atiyah: zero-carbon kitchen hits big goal

23rd June 2021 | Eativity editors

Melbourne’s food community has saved more than 10,000kg in carbon emissions by eating authentic Lebanese cuisine at Australia’s first zero-carbon street food kitchen, atiyah.

Despite opening during a global pandemic and enduring several snap lockdowns, the Melbourne community has rallied behind the pioneering eco-smart off-grid kitchen at Federation Square, helping the team reach the pivotal milestone.

“We’re so proud to see our customers hit the 10,000kg target,” says atiyah co-founder Ben Armstrong, who’s showing the city a greener, more sustainable approach to hospitality. “It’s a milestone that hasn’t been accomplished anywhere else in Australia.”

The team quantified the greenhouse gas emissions of every meal and drink consumed at atiyah using an industry best practice life-cycle assessment. By doing so, they’re able to show customers the emissions they’ve saved with every bite. Armstrong now hopes that more businesses can adopt this type of practice.

atiyah: Australia's first zero-carbon street food kitchen
The atiyah team is proud to show that you don’t need emissions to run a kitchen.

atiyah fast facts:

1. Diners have saved 10,000kg of carbon emissions since November 2020.

2. Across the entire business, atiyah has saved more than 500 tonnes in carbon emissions.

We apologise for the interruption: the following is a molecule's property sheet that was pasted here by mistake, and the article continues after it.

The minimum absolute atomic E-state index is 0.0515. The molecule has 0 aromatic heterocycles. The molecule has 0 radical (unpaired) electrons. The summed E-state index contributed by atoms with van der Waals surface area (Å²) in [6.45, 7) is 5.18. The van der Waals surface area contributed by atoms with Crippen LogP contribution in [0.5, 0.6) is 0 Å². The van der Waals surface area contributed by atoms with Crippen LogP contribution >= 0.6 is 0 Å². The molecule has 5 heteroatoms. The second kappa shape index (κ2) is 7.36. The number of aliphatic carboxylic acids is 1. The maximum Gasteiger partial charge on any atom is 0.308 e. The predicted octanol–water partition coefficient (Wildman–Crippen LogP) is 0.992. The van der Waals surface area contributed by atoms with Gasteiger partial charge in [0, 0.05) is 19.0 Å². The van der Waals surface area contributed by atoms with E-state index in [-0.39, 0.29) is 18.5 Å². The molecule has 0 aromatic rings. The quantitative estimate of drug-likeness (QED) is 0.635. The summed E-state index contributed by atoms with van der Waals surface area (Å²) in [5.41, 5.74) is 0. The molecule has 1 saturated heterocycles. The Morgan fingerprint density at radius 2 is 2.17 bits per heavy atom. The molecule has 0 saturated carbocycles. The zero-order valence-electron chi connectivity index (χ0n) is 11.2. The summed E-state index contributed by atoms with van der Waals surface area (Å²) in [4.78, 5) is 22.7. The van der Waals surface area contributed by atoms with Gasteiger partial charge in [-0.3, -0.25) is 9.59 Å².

3. 14312 litres of rainwater have been harvested.

4. atiyah has offset 4862kWh with renewable energy.

5. The kitchen has diverted 1860kg of waste.

atiyah: Australia's first zero-carbon street food kitchen
atiyah serves traditional recipes based on manakish, a flatbread with locally-sourced toppings and fresh dips.

Expanding the ethos

atiyah is the first hospitality business and start-up in Australia to be certified as carbon neutral by Climate Active – a partnership between the Australian government and Australian businesses to encourage voluntary climate action. The business has now also launched Australia’s very first zero-carbon catering service.

The new service will be available for both private and public functions across Melbourne and the outer suburbs. It will save carbon emissions, offset plastic waste with recycling initiatives and remove organic waste, one event at a time.

“We’re revolutionising street food through our community of people with a passion for saving the planet,” Armstrong says. “We’re so excited to extend our services to continue to show a more sustainable and eco-friendly way of working in the hospitality sector.”

For more information on atiyah and zero-carbon catering, click here.